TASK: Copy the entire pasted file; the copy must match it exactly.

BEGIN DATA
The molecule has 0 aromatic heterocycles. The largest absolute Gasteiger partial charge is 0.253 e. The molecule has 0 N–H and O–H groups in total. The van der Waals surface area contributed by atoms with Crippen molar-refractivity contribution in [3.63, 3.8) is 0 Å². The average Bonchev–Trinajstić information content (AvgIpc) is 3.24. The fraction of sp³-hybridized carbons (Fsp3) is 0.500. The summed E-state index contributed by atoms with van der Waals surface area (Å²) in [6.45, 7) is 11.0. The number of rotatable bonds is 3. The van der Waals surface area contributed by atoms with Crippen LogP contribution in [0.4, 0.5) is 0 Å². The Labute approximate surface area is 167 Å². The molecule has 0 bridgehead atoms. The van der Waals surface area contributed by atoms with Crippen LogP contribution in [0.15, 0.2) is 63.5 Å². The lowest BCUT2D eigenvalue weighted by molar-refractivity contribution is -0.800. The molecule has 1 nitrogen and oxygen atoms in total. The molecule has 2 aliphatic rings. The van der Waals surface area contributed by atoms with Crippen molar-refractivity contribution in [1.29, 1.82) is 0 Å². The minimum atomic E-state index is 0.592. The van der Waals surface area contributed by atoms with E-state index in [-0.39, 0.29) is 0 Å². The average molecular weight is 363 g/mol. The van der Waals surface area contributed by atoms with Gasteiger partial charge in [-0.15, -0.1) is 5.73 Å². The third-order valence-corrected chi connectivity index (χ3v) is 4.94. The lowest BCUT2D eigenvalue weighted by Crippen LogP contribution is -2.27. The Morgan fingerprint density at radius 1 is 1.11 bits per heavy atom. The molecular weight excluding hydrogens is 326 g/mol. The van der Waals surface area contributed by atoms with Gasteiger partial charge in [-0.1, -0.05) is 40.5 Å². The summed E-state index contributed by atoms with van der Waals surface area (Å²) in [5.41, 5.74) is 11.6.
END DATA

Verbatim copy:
The molecule has 0 aromatic heterocycles. The largest absolute Gasteiger partial charge is 0.253 e. The molecule has 0 N–H and O–H groups in total. The van der Waals surface area contributed by atoms with Crippen molar-refractivity contribution in [3.63, 3.8) is 0 Å². The average Bonchev–Trinajstić information content (AvgIpc) is 3.24. The fraction of sp³-hybridized carbons (Fsp3) is 0.500. The summed E-state index contributed by atoms with van der Waals surface area (Å²) in [6.45, 7) is 11.0. The number of rotatable bonds is 3. The van der Waals surface area contributed by atoms with Crippen LogP contribution in [0.4, 0.5) is 0 Å². The Labute approximate surface area is 167 Å². The molecule has 0 bridgehead atoms. The van der Waals surface area contributed by atoms with Crippen LogP contribution in [0.15, 0.2) is 63.5 Å². The lowest BCUT2D eigenvalue weighted by molar-refractivity contribution is -0.800. The molecule has 1 nitrogen and oxygen atoms in total. The molecule has 2 aliphatic rings. The van der Waals surface area contributed by atoms with Crippen molar-refractivity contribution in [1.29, 1.82) is 0 Å². The minimum atomic E-state index is 0.592. The van der Waals surface area contributed by atoms with E-state index in [-0.39, 0.29) is 0 Å². The average molecular weight is 363 g/mol. The van der Waals surface area contributed by atoms with Gasteiger partial charge in [-0.15, -0.1) is 5.73 Å². The third-order valence-corrected chi connectivity index (χ3v) is 4.94. The lowest BCUT2D eigenvalue weighted by Crippen LogP contribution is -2.27. The Morgan fingerprint density at radius 1 is 1.11 bits per heavy atom. The molecular weight excluding hydrogens is 326 g/mol. The van der Waals surface area contributed by atoms with Gasteiger partial charge in [-0.1, -0.05) is 40.5 Å². The summed E-state index contributed by atoms with van der Waals surface area (Å²) in [5.41, 5.74) is 11.6.